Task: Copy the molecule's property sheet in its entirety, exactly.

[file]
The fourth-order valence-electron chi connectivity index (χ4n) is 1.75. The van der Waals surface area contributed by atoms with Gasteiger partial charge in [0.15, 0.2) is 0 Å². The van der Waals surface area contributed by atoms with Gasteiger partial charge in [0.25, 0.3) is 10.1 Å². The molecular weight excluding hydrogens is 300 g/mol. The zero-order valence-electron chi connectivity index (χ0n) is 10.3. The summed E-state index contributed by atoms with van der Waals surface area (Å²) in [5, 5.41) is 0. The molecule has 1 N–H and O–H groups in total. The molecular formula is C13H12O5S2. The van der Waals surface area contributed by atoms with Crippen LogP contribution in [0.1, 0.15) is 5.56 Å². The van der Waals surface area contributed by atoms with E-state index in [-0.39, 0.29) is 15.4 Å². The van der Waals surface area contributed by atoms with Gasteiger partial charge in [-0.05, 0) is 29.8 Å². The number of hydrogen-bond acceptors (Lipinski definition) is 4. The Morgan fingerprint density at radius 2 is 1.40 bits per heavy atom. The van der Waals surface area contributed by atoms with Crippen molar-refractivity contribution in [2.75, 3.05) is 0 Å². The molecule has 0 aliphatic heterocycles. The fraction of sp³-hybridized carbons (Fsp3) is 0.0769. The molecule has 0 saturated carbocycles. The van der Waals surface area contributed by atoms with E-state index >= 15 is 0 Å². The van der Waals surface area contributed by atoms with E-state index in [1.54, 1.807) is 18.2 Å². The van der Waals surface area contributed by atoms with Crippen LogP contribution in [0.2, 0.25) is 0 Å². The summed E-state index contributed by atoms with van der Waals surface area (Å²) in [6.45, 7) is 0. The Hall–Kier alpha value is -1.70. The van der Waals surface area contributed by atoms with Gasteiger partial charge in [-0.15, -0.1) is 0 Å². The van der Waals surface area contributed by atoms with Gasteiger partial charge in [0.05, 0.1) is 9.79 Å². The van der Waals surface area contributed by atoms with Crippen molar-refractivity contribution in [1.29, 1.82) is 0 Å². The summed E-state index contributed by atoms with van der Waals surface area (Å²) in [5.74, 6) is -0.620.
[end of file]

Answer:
The fourth-order valence-electron chi connectivity index (χ4n) is 1.75. The van der Waals surface area contributed by atoms with Gasteiger partial charge in [0.15, 0.2) is 0 Å². The van der Waals surface area contributed by atoms with Gasteiger partial charge in [0.25, 0.3) is 10.1 Å². The molecular weight excluding hydrogens is 300 g/mol. The zero-order valence-electron chi connectivity index (χ0n) is 10.3. The summed E-state index contributed by atoms with van der Waals surface area (Å²) in [5, 5.41) is 0. The molecule has 1 N–H and O–H groups in total. The molecular formula is C13H12O5S2. The van der Waals surface area contributed by atoms with Crippen LogP contribution in [0.1, 0.15) is 5.56 Å². The van der Waals surface area contributed by atoms with E-state index in [-0.39, 0.29) is 15.4 Å². The van der Waals surface area contributed by atoms with Gasteiger partial charge in [-0.05, 0) is 29.8 Å². The number of hydrogen-bond acceptors (Lipinski definition) is 4. The Morgan fingerprint density at radius 2 is 1.40 bits per heavy atom. The van der Waals surface area contributed by atoms with Crippen molar-refractivity contribution in [2.75, 3.05) is 0 Å². The molecule has 0 aliphatic heterocycles. The fraction of sp³-hybridized carbons (Fsp3) is 0.0769. The molecule has 0 saturated carbocycles. The van der Waals surface area contributed by atoms with E-state index >= 15 is 0 Å². The van der Waals surface area contributed by atoms with E-state index in [1.54, 1.807) is 18.2 Å². The van der Waals surface area contributed by atoms with Crippen LogP contribution in [0.2, 0.25) is 0 Å². The summed E-state index contributed by atoms with van der Waals surface area (Å²) in [6.45, 7) is 0. The Hall–Kier alpha value is -1.70. The van der Waals surface area contributed by atoms with Gasteiger partial charge in [-0.15, -0.1) is 0 Å². The van der Waals surface area contributed by atoms with Gasteiger partial charge in [0.05, 0.1) is 9.79 Å². The van der Waals surface area contributed by atoms with Crippen molar-refractivity contribution in [1.29, 1.82) is 0 Å². The summed E-state index contributed by atoms with van der Waals surface area (Å²) in [5.74, 6) is -0.620.